A&E » Arts

Face to face with the great grizzlies

Local artist ventures into the heart of grizzly country to see her subject matter in a new light


Text by Holly Fraughton, images by Lynn Pocklington

Lynn Pocklington's renderings of wildlife are incredibly vivid and detailed - one of her many portraits can contain thousands of brushstrokes just to create the coarse fur of a grizzly, and even the minutest glint of light in the eye is captured with a deft dab of white. Somehow, this Pemberton-based artist has managed to capture the essence and spirit of a range of wild animals - bears, wolves, cougars, owls and more - through photographs. Recently, however, Pocklington decided it was time to check out her subject matter first hand, so with the help of an experienced guide, she headed into the heart of grizzly territory.

The Khutzeymateen Grizzly Bear Sanctuary is the only one of its kind in the province. Located about 40 kilometres north of Prince Rupert along B.C.'s northern coast, the 45,000-hectare space, which is managed by the provincial government and the Tsimshian Nation, is richly populated by other at-risk species like moose, wolves, migrating owls, Harlequin ducks and 40 to 60 grizzlies. During their four-day trip in mid-May, Pocklington and her husband along with other members of the tour group headed into the wilderness for a chance to encounter these majestic creatures in their own natural surroundings. They ate and slept on a 71-foot sailboat with guide Tom Ellison, exploring the estuary in a 19-foot hard-bottom inflatable boat during daylight hours. When they came across a bear, they would pull in and observe the awesome animals from a safe distance, happily snapping away with their cameras.

"(Ellison) knew the bears, because he's been doing this for 20 years, and they would just eat their grass, look and scratch and be themselves, which you don't really see." Pocklington added, "Normally when you see a bear, it runs, but these guys were relaxed. They knew we were there; we didn't pose any threat. We were all quiet and calm, and I think they sensed that."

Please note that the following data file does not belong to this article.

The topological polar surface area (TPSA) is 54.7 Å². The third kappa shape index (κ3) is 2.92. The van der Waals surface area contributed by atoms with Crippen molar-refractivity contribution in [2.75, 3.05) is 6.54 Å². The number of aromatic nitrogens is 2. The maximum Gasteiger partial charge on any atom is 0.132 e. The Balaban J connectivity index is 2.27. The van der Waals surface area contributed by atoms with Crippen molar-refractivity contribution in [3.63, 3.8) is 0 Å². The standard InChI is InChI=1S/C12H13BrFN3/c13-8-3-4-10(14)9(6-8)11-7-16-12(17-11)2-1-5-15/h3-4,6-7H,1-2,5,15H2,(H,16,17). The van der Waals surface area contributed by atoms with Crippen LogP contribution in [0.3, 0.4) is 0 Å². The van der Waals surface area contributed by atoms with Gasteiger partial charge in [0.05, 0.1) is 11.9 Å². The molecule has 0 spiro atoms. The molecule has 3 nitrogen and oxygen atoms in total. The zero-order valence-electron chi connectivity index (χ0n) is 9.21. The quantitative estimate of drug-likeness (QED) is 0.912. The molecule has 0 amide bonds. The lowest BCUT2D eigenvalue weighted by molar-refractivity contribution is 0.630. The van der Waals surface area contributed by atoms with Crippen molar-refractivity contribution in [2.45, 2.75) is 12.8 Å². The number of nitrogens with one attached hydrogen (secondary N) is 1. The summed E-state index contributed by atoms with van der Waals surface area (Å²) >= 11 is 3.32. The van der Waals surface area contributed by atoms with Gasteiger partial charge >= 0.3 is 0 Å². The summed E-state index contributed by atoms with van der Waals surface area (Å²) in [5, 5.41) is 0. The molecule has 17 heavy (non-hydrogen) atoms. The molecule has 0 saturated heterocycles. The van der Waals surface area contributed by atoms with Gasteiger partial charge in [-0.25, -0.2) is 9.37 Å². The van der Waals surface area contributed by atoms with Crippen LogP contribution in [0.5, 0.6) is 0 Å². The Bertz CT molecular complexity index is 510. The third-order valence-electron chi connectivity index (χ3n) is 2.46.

A smile spreads across Pocklington's face as she recalls the bears' surprisingly playful and curious demeanor when approached by their convoy.

"The bear would look up and all you could hear was, 'click, click, click, click!'" she said, "...And I swear, she was 'on' every time we were there."

They encountered many young bears, which interacted with one another, playing and wrestling along the shores of the estuary, or diving into the water for a quick dip.

"Everybody's sort of kept in check by this one big bear - we call him Brutus. He was probably about 1,500 lbs and we got real close to him, I got some great shots of him!" Pocklington said with a grin.

She soon realized that each of the bears had a distinct personality and appearance, and by the end of the trip, felt she had a far greater understanding of the animals, which are often thought of as vicious and solitary.

"They have real relationships, because there was this one girl who came on the scene about two years ago and there was this lonely male bear and she befriended him, and they've been together ever since. They frolic, and they cuddle, and they eat together," said Pocklington

Pocklington returned from Khutzeymateen after encountering about 15 different grizzlies with hundreds of photos to cull through.

"I used to purchase photography because I wasn't able to get it myself. But now, I have a different outlook because now I actually saw the bears, I spent time with them," she said.

Now, after selecting her favourite shots, she's eager to create a new series of paintings from her own photographs and memories of this experience with the grizzlies of B.C.

"With a new realization of the needs and vulnerabilities of these beautiful bears, it is my hope to help break the misconceptions surrounding the grizzly bear. This experience showed me that mutual respect and trust between man and bear will conserve this living symbol of freedom."